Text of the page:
YP Letters: Care failures and closed wards drive the pressure on A&E

What is the remedy for the NHS?
What is the remedy for the NHS?
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From: Paul Muller FRCS, Sandal, Wakefield.

A&E departments are for accidents and emergency and nothing else (it is in the name).

The triage system must be run by the most senior consultant, and then the patient sent to the appropriate ward after an initial diagnosis has been made so that they can be treated by the medical or surgical consultant, and their team, in a timely fashion.

A&E departments must become a transit department again where patients are rapidly seen and diagnosed, and then transferred for treatment in the appropriate ward.

A&E is not meant to be a treatment centre in hospitals.

In order for this system to work again, all the closed wards in hospitals must be reopened again. Consultants must again have designated beds for routine and emergency admissions.

Care homes are closing because the councils do not have enough money to pay carers a proper salary.

We must adopt a separate tax for our care in old age when we become infirm.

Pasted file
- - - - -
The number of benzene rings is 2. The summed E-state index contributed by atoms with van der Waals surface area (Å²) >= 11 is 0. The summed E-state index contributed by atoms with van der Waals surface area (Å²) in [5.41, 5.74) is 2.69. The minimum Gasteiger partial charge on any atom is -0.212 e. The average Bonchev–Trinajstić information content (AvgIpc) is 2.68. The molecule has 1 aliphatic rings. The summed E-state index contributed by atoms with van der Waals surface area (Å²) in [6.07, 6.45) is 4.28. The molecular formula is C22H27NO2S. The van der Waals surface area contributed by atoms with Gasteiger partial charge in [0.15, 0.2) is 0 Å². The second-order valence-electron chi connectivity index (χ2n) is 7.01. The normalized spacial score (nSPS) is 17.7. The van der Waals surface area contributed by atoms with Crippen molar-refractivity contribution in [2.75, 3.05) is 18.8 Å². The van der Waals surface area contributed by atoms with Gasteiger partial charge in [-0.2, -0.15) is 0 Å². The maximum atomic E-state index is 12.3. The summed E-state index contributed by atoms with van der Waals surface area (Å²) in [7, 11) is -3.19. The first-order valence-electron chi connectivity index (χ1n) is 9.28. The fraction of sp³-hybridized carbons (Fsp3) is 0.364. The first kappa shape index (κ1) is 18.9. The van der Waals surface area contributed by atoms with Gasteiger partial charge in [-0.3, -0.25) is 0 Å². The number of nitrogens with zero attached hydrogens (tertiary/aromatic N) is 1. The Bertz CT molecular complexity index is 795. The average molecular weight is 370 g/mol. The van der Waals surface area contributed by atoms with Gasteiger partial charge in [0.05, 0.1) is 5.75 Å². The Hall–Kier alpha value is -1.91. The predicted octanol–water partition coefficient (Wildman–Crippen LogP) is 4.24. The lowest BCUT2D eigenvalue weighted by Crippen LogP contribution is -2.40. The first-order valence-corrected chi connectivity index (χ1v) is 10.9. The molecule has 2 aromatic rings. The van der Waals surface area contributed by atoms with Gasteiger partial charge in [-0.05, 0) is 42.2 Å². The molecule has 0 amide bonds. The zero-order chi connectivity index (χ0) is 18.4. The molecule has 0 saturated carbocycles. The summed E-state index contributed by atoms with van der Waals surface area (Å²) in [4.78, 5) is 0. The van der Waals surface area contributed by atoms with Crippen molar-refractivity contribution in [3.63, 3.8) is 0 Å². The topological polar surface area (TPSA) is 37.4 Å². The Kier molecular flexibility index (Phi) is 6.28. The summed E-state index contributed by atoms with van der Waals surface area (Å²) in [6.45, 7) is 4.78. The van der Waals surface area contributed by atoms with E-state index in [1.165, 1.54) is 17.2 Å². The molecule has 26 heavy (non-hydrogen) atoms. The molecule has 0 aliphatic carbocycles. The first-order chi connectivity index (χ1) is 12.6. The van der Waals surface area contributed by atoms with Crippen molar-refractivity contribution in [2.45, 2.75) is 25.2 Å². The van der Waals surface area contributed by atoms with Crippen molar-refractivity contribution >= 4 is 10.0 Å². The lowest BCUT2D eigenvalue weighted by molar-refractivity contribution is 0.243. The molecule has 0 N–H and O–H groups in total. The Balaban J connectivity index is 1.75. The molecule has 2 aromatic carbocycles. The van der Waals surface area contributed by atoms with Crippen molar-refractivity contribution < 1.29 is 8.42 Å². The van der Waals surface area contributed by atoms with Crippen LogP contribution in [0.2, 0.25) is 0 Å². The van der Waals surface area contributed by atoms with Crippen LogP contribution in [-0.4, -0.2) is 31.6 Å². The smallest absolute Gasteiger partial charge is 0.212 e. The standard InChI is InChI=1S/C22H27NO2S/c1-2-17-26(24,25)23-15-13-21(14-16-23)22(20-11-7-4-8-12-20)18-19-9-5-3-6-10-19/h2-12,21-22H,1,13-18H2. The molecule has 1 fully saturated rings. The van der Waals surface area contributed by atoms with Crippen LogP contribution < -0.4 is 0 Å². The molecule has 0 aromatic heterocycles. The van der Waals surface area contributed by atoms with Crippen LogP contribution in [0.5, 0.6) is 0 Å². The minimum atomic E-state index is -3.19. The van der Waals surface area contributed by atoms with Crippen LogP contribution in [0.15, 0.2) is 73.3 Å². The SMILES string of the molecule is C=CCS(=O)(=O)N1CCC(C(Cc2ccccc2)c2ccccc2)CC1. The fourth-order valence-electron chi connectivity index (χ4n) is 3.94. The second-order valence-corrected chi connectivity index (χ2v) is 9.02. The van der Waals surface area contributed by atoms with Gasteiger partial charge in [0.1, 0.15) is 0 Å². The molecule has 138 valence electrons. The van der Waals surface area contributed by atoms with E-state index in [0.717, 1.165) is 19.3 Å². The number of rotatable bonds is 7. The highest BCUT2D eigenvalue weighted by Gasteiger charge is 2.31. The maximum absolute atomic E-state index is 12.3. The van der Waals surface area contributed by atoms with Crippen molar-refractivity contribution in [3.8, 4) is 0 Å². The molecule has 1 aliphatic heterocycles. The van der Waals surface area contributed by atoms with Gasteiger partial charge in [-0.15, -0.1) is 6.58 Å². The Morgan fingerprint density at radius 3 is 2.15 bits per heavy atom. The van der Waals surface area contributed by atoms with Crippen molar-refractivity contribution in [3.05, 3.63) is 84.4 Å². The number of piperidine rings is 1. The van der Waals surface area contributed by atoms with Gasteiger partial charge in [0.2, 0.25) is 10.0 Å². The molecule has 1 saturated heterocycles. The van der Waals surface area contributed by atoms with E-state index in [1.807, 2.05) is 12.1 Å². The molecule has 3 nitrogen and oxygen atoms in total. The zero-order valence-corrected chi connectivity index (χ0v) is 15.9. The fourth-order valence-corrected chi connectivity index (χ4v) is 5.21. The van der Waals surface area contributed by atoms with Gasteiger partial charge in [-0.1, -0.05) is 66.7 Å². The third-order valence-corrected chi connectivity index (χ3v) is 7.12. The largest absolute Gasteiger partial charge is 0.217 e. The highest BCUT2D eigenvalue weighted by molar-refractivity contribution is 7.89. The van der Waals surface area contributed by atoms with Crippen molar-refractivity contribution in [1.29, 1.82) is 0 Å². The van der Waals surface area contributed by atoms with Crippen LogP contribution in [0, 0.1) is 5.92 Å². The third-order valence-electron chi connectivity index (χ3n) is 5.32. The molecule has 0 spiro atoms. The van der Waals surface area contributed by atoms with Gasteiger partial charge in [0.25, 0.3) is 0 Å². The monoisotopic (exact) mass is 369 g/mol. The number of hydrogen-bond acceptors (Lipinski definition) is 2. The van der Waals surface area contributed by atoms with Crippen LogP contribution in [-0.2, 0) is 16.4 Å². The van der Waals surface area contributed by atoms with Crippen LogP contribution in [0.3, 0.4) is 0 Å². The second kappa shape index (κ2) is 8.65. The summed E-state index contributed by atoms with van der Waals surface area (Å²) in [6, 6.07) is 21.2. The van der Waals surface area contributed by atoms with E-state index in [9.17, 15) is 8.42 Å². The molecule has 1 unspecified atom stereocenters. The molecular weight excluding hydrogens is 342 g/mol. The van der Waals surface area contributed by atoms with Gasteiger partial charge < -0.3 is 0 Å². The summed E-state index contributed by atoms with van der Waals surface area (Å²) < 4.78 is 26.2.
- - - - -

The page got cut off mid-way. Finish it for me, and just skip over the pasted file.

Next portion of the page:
Carers in the community must have proper training and a qualification because they do a very important job.

From: Canon Michael Storey, Healey Wood Road, Brighouse.

THE National Health Service makes news nearly every day; issues of people having to sleep in a toilet, on a corridor, being in hospital for umpteen weeks. It is really time that the Government got its act together.

The “National” element would be helped if the various countries which make up the UK had standard practices. One does begin to question the merit of some elements of devolution.

The Act of Union 1707 was clearly not celebrated in 2007, in case the Scots got upset!

The Government is now proposing to more or less close Huddersfield Royal Infirmary and transfer work to Calderdale Royal Hospital where the car parking is totally inadequate now. Come on Jeremy Hunt, get your act together.

From: H Marjorie Gill, Clarence Drive, Menston.

I BELIEVE that doctors are so bothered about patients being contaminated by items being re-used that a lot of common sense has been thrown out of the window. It was Mrs Thatcher who said that all the goods that were pilfered from all the hospitals in the NHS cost enough money to build and staff at least one new hospital. It is a fact that however useless an item might be, unless it is bolted to the floor, it will be stolen.